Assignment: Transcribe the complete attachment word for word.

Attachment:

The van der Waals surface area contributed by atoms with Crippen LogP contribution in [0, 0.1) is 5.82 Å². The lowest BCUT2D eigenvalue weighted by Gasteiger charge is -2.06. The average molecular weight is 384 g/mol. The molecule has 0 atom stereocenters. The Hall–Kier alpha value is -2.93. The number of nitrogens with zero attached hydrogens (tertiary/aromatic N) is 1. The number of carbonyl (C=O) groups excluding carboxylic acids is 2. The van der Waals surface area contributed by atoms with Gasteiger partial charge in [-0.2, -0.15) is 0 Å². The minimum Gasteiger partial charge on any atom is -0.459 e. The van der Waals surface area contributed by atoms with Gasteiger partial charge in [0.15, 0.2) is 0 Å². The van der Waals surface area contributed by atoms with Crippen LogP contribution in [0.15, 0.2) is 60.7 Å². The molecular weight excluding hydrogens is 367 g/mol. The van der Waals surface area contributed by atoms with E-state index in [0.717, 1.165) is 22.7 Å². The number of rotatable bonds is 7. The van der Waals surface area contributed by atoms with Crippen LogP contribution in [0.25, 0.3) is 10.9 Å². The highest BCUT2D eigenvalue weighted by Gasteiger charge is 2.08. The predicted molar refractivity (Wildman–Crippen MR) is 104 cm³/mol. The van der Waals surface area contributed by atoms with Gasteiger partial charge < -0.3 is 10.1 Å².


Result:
The van der Waals surface area contributed by atoms with Crippen LogP contribution in [0, 0.1) is 5.82 Å². The lowest BCUT2D eigenvalue weighted by Gasteiger charge is -2.06. The average molecular weight is 384 g/mol. The molecule has 0 atom stereocenters. The Hall–Kier alpha value is -2.93. The number of nitrogens with zero attached hydrogens (tertiary/aromatic N) is 1. The number of carbonyl (C=O) groups excluding carboxylic acids is 2. The van der Waals surface area contributed by atoms with Gasteiger partial charge in [-0.2, -0.15) is 0 Å². The minimum Gasteiger partial charge on any atom is -0.459 e. The van der Waals surface area contributed by atoms with Gasteiger partial charge in [0.15, 0.2) is 0 Å². The van der Waals surface area contributed by atoms with Crippen LogP contribution in [0.15, 0.2) is 60.7 Å². The molecular weight excluding hydrogens is 367 g/mol. The van der Waals surface area contributed by atoms with E-state index in [0.717, 1.165) is 22.7 Å². The number of rotatable bonds is 7. The van der Waals surface area contributed by atoms with Crippen LogP contribution in [0.25, 0.3) is 10.9 Å². The highest BCUT2D eigenvalue weighted by Gasteiger charge is 2.08. The predicted molar refractivity (Wildman–Crippen MR) is 104 cm³/mol. The van der Waals surface area contributed by atoms with Gasteiger partial charge < -0.3 is 10.1 Å².